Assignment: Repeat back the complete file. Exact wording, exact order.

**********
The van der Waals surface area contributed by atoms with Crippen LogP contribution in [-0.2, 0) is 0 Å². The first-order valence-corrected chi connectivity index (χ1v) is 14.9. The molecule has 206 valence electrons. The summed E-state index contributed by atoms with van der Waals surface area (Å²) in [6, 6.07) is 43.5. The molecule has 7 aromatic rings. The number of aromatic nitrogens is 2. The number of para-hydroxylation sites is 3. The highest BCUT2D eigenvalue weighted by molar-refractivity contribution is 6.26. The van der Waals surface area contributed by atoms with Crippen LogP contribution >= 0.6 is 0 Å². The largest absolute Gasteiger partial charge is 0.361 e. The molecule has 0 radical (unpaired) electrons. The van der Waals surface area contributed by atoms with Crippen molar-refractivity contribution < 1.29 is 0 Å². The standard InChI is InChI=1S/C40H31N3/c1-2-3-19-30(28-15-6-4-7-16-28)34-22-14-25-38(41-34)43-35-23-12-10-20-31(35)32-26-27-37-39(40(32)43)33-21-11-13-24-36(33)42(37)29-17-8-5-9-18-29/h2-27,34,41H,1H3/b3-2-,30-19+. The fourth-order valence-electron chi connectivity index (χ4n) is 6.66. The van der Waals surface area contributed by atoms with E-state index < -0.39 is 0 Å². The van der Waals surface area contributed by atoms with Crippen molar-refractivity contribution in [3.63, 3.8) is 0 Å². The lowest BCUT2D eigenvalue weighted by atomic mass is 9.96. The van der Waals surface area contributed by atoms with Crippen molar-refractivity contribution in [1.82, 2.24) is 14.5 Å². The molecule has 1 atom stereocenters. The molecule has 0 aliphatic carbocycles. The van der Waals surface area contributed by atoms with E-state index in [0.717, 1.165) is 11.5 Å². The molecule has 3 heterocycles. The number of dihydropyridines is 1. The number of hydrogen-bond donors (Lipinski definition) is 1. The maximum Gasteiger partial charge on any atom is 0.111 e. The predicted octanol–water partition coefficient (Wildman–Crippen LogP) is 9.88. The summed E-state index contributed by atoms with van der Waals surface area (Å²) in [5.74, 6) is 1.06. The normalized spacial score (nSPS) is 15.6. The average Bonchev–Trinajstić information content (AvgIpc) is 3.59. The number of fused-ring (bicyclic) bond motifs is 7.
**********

The van der Waals surface area contributed by atoms with Crippen LogP contribution in [-0.2, 0) is 0 Å². The first-order valence-corrected chi connectivity index (χ1v) is 14.9. The molecule has 206 valence electrons. The summed E-state index contributed by atoms with van der Waals surface area (Å²) in [6, 6.07) is 43.5. The molecule has 7 aromatic rings. The number of aromatic nitrogens is 2. The number of para-hydroxylation sites is 3. The highest BCUT2D eigenvalue weighted by molar-refractivity contribution is 6.26. The van der Waals surface area contributed by atoms with Crippen LogP contribution >= 0.6 is 0 Å². The largest absolute Gasteiger partial charge is 0.361 e. The molecule has 0 radical (unpaired) electrons. The van der Waals surface area contributed by atoms with Crippen molar-refractivity contribution < 1.29 is 0 Å². The standard InChI is InChI=1S/C40H31N3/c1-2-3-19-30(28-15-6-4-7-16-28)34-22-14-25-38(41-34)43-35-23-12-10-20-31(35)32-26-27-37-39(40(32)43)33-21-11-13-24-36(33)42(37)29-17-8-5-9-18-29/h2-27,34,41H,1H3/b3-2-,30-19+. The fourth-order valence-electron chi connectivity index (χ4n) is 6.66. The van der Waals surface area contributed by atoms with E-state index < -0.39 is 0 Å². The van der Waals surface area contributed by atoms with Crippen molar-refractivity contribution in [3.63, 3.8) is 0 Å². The lowest BCUT2D eigenvalue weighted by atomic mass is 9.96. The van der Waals surface area contributed by atoms with Crippen molar-refractivity contribution in [1.82, 2.24) is 14.5 Å². The molecule has 1 atom stereocenters. The molecule has 0 aliphatic carbocycles. The van der Waals surface area contributed by atoms with E-state index in [0.717, 1.165) is 11.5 Å². The molecule has 3 heterocycles. The number of dihydropyridines is 1. The number of hydrogen-bond donors (Lipinski definition) is 1. The maximum Gasteiger partial charge on any atom is 0.111 e. The predicted octanol–water partition coefficient (Wildman–Crippen LogP) is 9.88. The summed E-state index contributed by atoms with van der Waals surface area (Å²) in [5.74, 6) is 1.06. The normalized spacial score (nSPS) is 15.6. The average Bonchev–Trinajstić information content (AvgIpc) is 3.59. The number of fused-ring (bicyclic) bond motifs is 7.